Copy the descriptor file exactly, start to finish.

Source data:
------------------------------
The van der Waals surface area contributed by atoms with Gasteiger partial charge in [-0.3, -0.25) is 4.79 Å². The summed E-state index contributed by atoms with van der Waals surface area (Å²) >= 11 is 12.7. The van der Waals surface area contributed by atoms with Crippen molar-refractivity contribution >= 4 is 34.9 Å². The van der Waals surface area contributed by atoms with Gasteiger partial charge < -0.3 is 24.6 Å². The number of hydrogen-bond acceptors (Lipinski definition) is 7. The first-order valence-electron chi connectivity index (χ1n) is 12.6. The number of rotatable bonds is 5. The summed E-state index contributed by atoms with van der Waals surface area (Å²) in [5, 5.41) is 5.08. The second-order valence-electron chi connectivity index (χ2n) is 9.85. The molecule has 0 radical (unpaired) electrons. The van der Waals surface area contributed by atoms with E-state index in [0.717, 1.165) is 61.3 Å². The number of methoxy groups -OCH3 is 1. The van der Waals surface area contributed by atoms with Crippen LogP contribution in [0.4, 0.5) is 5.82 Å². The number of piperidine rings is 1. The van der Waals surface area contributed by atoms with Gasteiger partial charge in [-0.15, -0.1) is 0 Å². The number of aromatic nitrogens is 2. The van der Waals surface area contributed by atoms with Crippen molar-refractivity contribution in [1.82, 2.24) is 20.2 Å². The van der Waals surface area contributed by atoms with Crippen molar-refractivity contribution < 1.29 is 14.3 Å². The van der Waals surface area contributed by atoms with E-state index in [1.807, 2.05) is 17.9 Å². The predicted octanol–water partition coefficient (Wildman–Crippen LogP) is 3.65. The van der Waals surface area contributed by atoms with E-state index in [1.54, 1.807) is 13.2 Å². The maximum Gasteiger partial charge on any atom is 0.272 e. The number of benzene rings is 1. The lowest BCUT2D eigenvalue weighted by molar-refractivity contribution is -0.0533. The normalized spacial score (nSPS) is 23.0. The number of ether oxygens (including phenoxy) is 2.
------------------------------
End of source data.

The van der Waals surface area contributed by atoms with Gasteiger partial charge in [-0.3, -0.25) is 4.79 Å². The summed E-state index contributed by atoms with van der Waals surface area (Å²) >= 11 is 12.7. The van der Waals surface area contributed by atoms with Crippen molar-refractivity contribution >= 4 is 34.9 Å². The van der Waals surface area contributed by atoms with Gasteiger partial charge < -0.3 is 24.6 Å². The number of hydrogen-bond acceptors (Lipinski definition) is 7. The first-order valence-electron chi connectivity index (χ1n) is 12.6. The number of rotatable bonds is 5. The summed E-state index contributed by atoms with van der Waals surface area (Å²) in [5, 5.41) is 5.08. The second-order valence-electron chi connectivity index (χ2n) is 9.85. The molecule has 0 radical (unpaired) electrons. The van der Waals surface area contributed by atoms with E-state index in [0.717, 1.165) is 61.3 Å². The number of methoxy groups -OCH3 is 1. The van der Waals surface area contributed by atoms with Crippen LogP contribution in [0.4, 0.5) is 5.82 Å². The number of piperidine rings is 1. The van der Waals surface area contributed by atoms with Gasteiger partial charge in [-0.15, -0.1) is 0 Å². The number of aromatic nitrogens is 2. The van der Waals surface area contributed by atoms with Crippen molar-refractivity contribution in [1.82, 2.24) is 20.2 Å². The van der Waals surface area contributed by atoms with Crippen molar-refractivity contribution < 1.29 is 14.3 Å². The van der Waals surface area contributed by atoms with E-state index in [1.807, 2.05) is 17.9 Å². The predicted octanol–water partition coefficient (Wildman–Crippen LogP) is 3.65. The van der Waals surface area contributed by atoms with E-state index in [1.54, 1.807) is 13.2 Å². The maximum Gasteiger partial charge on any atom is 0.272 e. The number of benzene rings is 1. The lowest BCUT2D eigenvalue weighted by molar-refractivity contribution is -0.0533. The normalized spacial score (nSPS) is 23.0. The number of ether oxygens (including phenoxy) is 2.